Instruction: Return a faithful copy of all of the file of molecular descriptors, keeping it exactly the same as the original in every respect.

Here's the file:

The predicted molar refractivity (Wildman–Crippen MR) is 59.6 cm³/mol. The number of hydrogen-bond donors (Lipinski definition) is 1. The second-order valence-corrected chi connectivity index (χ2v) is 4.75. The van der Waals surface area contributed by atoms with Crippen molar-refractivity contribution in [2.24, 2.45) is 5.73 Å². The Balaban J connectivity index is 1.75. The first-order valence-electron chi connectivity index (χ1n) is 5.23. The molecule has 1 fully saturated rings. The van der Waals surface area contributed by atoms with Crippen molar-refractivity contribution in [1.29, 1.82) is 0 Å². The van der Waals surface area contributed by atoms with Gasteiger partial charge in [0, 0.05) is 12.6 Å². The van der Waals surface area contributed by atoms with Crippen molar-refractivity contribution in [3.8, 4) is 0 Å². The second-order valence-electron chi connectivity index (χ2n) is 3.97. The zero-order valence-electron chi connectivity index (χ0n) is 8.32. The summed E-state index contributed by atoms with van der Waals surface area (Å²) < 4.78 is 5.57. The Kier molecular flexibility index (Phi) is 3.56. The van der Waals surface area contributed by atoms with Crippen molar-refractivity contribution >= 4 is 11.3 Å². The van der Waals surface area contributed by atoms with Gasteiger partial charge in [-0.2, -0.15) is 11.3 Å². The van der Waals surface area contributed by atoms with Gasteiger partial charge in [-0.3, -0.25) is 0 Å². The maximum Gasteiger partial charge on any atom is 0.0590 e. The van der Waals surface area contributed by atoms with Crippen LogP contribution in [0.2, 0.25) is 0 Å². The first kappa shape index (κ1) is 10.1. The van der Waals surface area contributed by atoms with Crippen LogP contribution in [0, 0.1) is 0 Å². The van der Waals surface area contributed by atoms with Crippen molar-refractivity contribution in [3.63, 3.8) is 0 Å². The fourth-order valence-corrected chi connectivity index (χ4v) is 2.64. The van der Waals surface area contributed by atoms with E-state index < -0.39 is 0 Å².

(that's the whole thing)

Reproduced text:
The predicted molar refractivity (Wildman–Crippen MR) is 59.6 cm³/mol. The number of hydrogen-bond donors (Lipinski definition) is 1. The second-order valence-corrected chi connectivity index (χ2v) is 4.75. The van der Waals surface area contributed by atoms with Crippen molar-refractivity contribution in [2.24, 2.45) is 5.73 Å². The Balaban J connectivity index is 1.75. The first-order valence-electron chi connectivity index (χ1n) is 5.23. The molecule has 1 fully saturated rings. The van der Waals surface area contributed by atoms with Crippen molar-refractivity contribution in [1.29, 1.82) is 0 Å². The van der Waals surface area contributed by atoms with Gasteiger partial charge in [0, 0.05) is 12.6 Å². The van der Waals surface area contributed by atoms with Crippen molar-refractivity contribution in [3.8, 4) is 0 Å². The second-order valence-electron chi connectivity index (χ2n) is 3.97. The zero-order valence-electron chi connectivity index (χ0n) is 8.32. The summed E-state index contributed by atoms with van der Waals surface area (Å²) < 4.78 is 5.57. The Kier molecular flexibility index (Phi) is 3.56. The van der Waals surface area contributed by atoms with Crippen molar-refractivity contribution >= 4 is 11.3 Å². The van der Waals surface area contributed by atoms with Gasteiger partial charge in [-0.2, -0.15) is 11.3 Å². The van der Waals surface area contributed by atoms with Gasteiger partial charge in [-0.3, -0.25) is 0 Å². The maximum Gasteiger partial charge on any atom is 0.0590 e. The van der Waals surface area contributed by atoms with Crippen LogP contribution in [0.2, 0.25) is 0 Å². The first kappa shape index (κ1) is 10.1. The van der Waals surface area contributed by atoms with Crippen LogP contribution in [0, 0.1) is 0 Å². The van der Waals surface area contributed by atoms with Crippen molar-refractivity contribution in [3.63, 3.8) is 0 Å². The fourth-order valence-corrected chi connectivity index (χ4v) is 2.64. The van der Waals surface area contributed by atoms with E-state index < -0.39 is 0 Å².